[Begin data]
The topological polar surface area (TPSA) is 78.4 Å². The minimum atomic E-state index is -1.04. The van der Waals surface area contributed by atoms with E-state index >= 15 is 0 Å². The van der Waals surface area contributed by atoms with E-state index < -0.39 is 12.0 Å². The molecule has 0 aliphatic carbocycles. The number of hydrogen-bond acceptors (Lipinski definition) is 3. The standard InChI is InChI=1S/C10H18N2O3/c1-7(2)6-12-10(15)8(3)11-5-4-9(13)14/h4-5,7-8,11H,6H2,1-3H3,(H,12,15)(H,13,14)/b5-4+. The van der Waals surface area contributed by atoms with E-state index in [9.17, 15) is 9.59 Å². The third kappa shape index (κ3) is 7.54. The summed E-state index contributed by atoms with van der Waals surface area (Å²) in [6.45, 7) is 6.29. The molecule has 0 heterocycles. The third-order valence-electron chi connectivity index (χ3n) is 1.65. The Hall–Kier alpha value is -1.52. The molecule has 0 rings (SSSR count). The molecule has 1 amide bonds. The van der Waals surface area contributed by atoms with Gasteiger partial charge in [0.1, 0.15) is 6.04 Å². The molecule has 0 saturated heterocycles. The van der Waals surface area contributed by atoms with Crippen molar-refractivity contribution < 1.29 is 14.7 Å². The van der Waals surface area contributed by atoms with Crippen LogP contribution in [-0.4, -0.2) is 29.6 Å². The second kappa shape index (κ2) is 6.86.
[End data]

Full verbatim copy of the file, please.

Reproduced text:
The topological polar surface area (TPSA) is 78.4 Å². The minimum atomic E-state index is -1.04. The van der Waals surface area contributed by atoms with E-state index >= 15 is 0 Å². The van der Waals surface area contributed by atoms with E-state index < -0.39 is 12.0 Å². The molecule has 0 aliphatic carbocycles. The number of hydrogen-bond acceptors (Lipinski definition) is 3. The standard InChI is InChI=1S/C10H18N2O3/c1-7(2)6-12-10(15)8(3)11-5-4-9(13)14/h4-5,7-8,11H,6H2,1-3H3,(H,12,15)(H,13,14)/b5-4+. The van der Waals surface area contributed by atoms with E-state index in [9.17, 15) is 9.59 Å². The third kappa shape index (κ3) is 7.54. The summed E-state index contributed by atoms with van der Waals surface area (Å²) in [6.45, 7) is 6.29. The molecule has 0 heterocycles. The third-order valence-electron chi connectivity index (χ3n) is 1.65. The Hall–Kier alpha value is -1.52. The molecule has 0 rings (SSSR count). The molecule has 1 amide bonds. The van der Waals surface area contributed by atoms with Gasteiger partial charge in [0.1, 0.15) is 6.04 Å². The molecule has 0 saturated heterocycles. The van der Waals surface area contributed by atoms with Crippen molar-refractivity contribution < 1.29 is 14.7 Å². The van der Waals surface area contributed by atoms with Crippen LogP contribution in [-0.4, -0.2) is 29.6 Å². The second kappa shape index (κ2) is 6.86.